One of the joys of festivals is just hanging around and bumping into stuff you had no idea about – a dance troupe from Plotsk or ambient theatre from somewhere you can’t pronounce let alone say where it is. And while that’s lovely… three of The Whistler’s favourite artists are playing the Festival and we’ve seen them a thousand times, but we’re still very very excited.
They’ve been around since we were all much younger, but Manchester’s finest
A Certain Ratio (May 6, Chalk) are right now better than they’ve ever been. Jah Wobble’s “Metal Box: Rebuilt in Dub” always seemed an odd idea – it was kinda built in dub in the first place, and while we’re not always a big fan of “revisiting” old classics – they’re classics for a reason – you know this will be interesting. Louder, heavier, dubbier. And anything involving Wobble will always be a treat. Talking of dubbier, there’s Aba Shanti-I with legendary producer Dennis Bovell (May 7, Concorde 2). Also on is Brighton Festival director Nabihah Iqbal, playing from her acclaimed debut album of shimmering electronica Weighing Of The Heart on the always cool Ninja Tune label. Staying with music – well, ish – Linton Kwesi Johnson is reading from his new prose selection, Time Come (May 14, Theatre Royal).
You can’t talk about an arts festival without talking about installations and The Sleeping Tree (May 6, 7, The Dome) sounds perfect. “Enter one of the last great rainforests of North Sumatra and follow a family of endangered Siamang Gibbons as they wake, roam across the jungle and return to their sleeping tree, one of six majestic trees that they have used for generations”. You’re there, aren’t you. The installation changes throughout the day and depending on the activity in the rainforest at the time you go there. Just lovely – and important.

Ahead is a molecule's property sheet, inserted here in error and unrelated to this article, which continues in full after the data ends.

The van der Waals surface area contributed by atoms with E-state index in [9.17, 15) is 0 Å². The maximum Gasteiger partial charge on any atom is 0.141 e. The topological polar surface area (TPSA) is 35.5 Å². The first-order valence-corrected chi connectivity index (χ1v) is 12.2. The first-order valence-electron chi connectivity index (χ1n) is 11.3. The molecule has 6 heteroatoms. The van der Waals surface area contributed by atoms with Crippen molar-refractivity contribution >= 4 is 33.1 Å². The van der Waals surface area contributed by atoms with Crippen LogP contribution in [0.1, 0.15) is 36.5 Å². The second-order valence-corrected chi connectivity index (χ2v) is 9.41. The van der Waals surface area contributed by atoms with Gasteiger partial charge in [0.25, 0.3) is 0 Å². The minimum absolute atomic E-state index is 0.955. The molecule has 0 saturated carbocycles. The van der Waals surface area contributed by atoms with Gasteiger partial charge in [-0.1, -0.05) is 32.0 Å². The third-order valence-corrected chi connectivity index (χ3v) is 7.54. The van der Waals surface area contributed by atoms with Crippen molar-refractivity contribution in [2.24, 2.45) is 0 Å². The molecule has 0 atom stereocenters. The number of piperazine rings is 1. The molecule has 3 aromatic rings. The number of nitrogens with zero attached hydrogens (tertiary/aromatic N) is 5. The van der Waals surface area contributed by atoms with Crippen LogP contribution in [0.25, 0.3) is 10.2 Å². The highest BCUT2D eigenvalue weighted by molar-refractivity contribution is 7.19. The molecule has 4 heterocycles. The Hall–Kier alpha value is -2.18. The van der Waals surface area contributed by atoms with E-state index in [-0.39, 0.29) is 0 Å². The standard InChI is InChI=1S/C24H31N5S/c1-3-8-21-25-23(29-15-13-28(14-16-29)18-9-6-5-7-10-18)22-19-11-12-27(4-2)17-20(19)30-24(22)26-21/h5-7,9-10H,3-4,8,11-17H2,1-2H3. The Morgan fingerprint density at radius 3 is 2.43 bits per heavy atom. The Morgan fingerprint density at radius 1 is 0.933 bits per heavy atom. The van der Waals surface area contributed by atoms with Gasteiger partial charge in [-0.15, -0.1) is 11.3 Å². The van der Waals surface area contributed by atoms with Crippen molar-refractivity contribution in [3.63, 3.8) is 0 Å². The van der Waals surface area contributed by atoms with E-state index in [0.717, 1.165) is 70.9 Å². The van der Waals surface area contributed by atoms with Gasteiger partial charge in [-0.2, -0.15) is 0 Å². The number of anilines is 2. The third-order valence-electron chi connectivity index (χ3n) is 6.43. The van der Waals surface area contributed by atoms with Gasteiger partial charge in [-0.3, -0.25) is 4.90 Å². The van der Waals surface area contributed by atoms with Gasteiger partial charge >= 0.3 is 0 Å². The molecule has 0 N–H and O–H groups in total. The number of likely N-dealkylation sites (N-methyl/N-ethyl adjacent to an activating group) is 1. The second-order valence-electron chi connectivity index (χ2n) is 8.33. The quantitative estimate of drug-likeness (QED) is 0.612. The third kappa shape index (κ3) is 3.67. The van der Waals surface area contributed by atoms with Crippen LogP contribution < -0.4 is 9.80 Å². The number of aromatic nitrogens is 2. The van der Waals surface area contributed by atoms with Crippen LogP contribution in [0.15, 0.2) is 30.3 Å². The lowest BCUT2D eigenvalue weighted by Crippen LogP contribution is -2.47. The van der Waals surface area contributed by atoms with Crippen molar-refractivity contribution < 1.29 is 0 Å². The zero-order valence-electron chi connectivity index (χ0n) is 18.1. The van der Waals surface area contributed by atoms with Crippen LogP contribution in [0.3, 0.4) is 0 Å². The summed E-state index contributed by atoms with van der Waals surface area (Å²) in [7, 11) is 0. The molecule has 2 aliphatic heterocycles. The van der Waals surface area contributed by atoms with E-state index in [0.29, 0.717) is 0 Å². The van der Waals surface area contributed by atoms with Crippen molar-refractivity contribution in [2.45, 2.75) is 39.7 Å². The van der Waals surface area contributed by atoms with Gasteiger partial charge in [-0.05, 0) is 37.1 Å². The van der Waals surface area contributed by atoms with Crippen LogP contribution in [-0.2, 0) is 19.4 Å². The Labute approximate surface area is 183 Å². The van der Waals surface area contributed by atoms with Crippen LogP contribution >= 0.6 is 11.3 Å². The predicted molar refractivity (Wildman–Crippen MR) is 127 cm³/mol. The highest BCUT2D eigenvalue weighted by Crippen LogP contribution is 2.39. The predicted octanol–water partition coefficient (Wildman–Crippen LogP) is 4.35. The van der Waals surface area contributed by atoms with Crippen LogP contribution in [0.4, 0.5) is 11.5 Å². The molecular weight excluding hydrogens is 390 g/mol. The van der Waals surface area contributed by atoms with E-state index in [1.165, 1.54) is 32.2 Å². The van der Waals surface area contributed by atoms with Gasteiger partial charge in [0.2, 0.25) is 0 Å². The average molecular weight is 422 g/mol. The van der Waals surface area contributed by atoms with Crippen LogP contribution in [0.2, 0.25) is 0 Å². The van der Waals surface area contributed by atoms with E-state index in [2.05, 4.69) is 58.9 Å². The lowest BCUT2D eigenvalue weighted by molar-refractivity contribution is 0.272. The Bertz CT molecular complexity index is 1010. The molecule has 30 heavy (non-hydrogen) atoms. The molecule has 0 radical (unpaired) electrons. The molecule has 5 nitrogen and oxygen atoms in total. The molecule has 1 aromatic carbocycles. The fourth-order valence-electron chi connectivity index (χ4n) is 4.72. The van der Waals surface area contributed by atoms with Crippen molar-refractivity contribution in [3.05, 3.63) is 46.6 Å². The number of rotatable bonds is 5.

An “unapologetically queer” tale that was first performed in front of Queen Elizabeth 1 more than 400 years ago, Galatea, is “set in a world where gods walk among mortals, two young trans people escape oppression and a shipwrecked migrant searches for his family”. Not sure about the gods walking among the mortals bit – though we do try to keep an open mind – but it doesn’t sound 400 years old. (May 6-21, Adur Recreation Ground, Shoreham).
Thirty years after it was released, Derek Jarman’s last film, Blue, has been given a makeover by director Neil Bartlett, (May 7, Theatre Royal). Blue Now sees Russell Tovey, Travis Alabanza, Joelle Taylor and Jay Bernard delivering Jarman’s words live on stage, accompanied by a new live score by the film’s composer, Simon Fisher Turner.
Daring To Be Frida is a photography and fashion exhibition inspired by the life and work of Frida Kahlo opens on May 1, and will be on at 114 Church St for the rest of May.
You want a bit of comedy? What’s wrong with comedy? You don’t like comedy etc etc. The Fringe isn’t the Fringe without a bit of stand-up comedy and In How To Be Jewish Gillian Fischer (pictured) wants to be Jewish. Actually she already is, but somewhere she’s forgotten this. Now she’s a mother… (May 16-18, Laughing Horse @ The Quadrant)
And that picture at the top of the page? “Expect a wild and vivid night filled with happy hedonism, fabulous fashion, go-go performers, and non-stop dancing to a banquet of bangers, including pop, disco, house and techno”. You’re there already, aren’t you. Our Roots is a celebration of queer chaos at the Dome (May 27)
“Think ‘The Very Hungry Caterpillar’ meets David Lynch”. Love it. It’s got Fringe written all over it. Degenerate is “a hellscape stand-up comedy fever dream” that descends into a full frontal face-off with the concept of ageing”. Ageing? No, no idea. None at all. May 31, June 1 The Rotunda Theatre: Squeak.
For more info: https://brightonfestival.org
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